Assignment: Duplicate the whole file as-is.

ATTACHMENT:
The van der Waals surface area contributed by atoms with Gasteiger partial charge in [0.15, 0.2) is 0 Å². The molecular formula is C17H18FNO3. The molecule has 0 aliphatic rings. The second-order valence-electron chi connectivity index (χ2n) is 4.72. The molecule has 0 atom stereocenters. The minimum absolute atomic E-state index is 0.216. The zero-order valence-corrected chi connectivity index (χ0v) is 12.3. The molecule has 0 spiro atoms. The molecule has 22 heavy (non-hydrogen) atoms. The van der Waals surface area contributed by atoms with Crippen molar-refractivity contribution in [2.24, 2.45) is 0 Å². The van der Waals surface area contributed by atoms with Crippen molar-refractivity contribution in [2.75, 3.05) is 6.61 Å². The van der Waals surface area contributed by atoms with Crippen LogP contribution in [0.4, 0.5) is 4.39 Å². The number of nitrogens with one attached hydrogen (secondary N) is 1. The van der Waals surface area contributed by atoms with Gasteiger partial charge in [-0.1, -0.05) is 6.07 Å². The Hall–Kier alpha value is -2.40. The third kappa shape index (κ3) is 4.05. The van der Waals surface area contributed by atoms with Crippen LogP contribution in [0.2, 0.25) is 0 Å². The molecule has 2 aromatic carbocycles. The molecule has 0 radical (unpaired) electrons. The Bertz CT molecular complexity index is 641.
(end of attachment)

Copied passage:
The van der Waals surface area contributed by atoms with Gasteiger partial charge in [0.15, 0.2) is 0 Å². The molecular formula is C17H18FNO3. The molecule has 0 aliphatic rings. The second-order valence-electron chi connectivity index (χ2n) is 4.72. The molecule has 0 atom stereocenters. The minimum absolute atomic E-state index is 0.216. The zero-order valence-corrected chi connectivity index (χ0v) is 12.3. The molecule has 0 spiro atoms. The molecule has 22 heavy (non-hydrogen) atoms. The van der Waals surface area contributed by atoms with Crippen molar-refractivity contribution in [2.24, 2.45) is 0 Å². The van der Waals surface area contributed by atoms with Crippen molar-refractivity contribution in [2.75, 3.05) is 6.61 Å². The van der Waals surface area contributed by atoms with Crippen LogP contribution in [0.4, 0.5) is 4.39 Å². The number of nitrogens with one attached hydrogen (secondary N) is 1. The van der Waals surface area contributed by atoms with Gasteiger partial charge in [-0.1, -0.05) is 6.07 Å². The Hall–Kier alpha value is -2.40. The third kappa shape index (κ3) is 4.05. The van der Waals surface area contributed by atoms with Crippen LogP contribution in [0.2, 0.25) is 0 Å². The molecule has 2 aromatic carbocycles. The molecule has 0 radical (unpaired) electrons. The Bertz CT molecular complexity index is 641.